As a small business owner, you know that outstanding debt can have a crushing effect on your bottom line. In a perfect world, you would only do business with clients who always pay their accounts in full on time. Unfortunately, the truth is that, no matter how hard you work to avoid it, you may still find yourself with a client or two who either pays late or does not pay at all.
Here are some tips for recognizing that an account is on its way to becoming outstanding, as well as suggestions regarding what you can and should do to collect the delinquent account and prevent unpaid accounts from stifling your cash flow.
There are usually tell-tale signs that a client is having cash flow problems and may have difficulty paying your bill on time. For example, if you have a client who is now taking 45 or 60 days to pay bills that, in the past, were paid in 30 days, this change in payment pattern may be a sign that your client is experiencing cash flow problems of their own. Also, if a client suddenly becomes difficult to contact and doesn’t return your calls,this may also be a sign that an account is about to become overdue.
Fortunately, there are things you can do to lessen the impact of unpaid debt.
1. Start the business relationship off on the right foot. It’s a good idea to obtain a credit report for each potential client before extending credit to them, if possible. A credit report will give you valuable information, such as payment history data and bankruptcy filings, if any. In addition, perform a background and/or reference check on any new clients, and gather as much information as you can by law about new clients. This includes information such as cell and work phone numbers, current employer, emergency contact information, and full name including suffix. It’s important to know who you’re doing business with to spot any potential problems from the start and, in the event that you do eventually need to send an account to a collection agency, the personal data you obtain will greatly help the collection agency do the best job possible for you.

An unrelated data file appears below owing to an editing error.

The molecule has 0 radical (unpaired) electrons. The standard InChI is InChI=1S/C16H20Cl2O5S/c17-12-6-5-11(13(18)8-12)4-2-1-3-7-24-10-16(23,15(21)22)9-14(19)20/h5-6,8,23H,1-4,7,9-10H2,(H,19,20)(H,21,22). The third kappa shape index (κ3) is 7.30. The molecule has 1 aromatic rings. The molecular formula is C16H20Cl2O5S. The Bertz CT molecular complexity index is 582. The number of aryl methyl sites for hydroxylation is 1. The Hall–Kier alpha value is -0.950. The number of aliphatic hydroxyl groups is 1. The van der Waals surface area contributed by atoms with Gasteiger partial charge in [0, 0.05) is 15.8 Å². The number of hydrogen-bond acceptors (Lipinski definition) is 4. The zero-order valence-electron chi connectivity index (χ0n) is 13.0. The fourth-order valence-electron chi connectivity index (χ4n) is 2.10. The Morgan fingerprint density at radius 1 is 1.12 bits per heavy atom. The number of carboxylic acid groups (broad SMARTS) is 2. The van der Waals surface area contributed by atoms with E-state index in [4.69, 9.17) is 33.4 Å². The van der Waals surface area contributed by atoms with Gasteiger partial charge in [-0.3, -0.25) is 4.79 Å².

2. Set clear credit/payment expectations. Make sure the client knows your credit rules from the start, including payment terms, discounts for early payment and interest additions to late payments. It’s best to have some sort of written contract or financial agreement in place before the business relationship begins.
3. If a client fails to pay their balance due on time, contact the client and begin collection efforts the day after payment is due. Let your client know that you keep a close eye on accounts receivable activity and are serious about collecting outstanding debt.
4. If you find that your collection efforts are falling flat due to a lack of resources or expertise, develop a relationship with a reputable, experienced collection agency. Professional collection agencies have the resources and expertise to collect delinquent accounts across a variety of industries. Turning delinquent debts over to a collection agency as soon as possible greatly improves the collectability of the account and allows you to re-focus your efforts on running your business.
Business owners who have never worked with a collection agency should not be afraid to turn delinquent accounts over to a collection agency for fear of rude, aggressive treatment toward their clients. Reputable collection agencies understand that your goal is simply to collect the money owed to you without damaging your relationship with your client, and they will act with respect and integrity on your behalf.
5. Until a delinquent client pays you, don’t do anymore business with them. Or, if you must do business with them, insist that they pay cash up front for the services you provide.
While you don’t want to destroy any potential or established business relationships by creating strict payment terms, you must balance that desire with the need to take control of accounts receivables. Following these few simple steps may make the difference between simply having a few clients with cash flow problems and creating serious cash flow problems for your own business.
Written by: Nancy Richardson, MBA
Manager of Communication & Benefits
Stark Collection Agency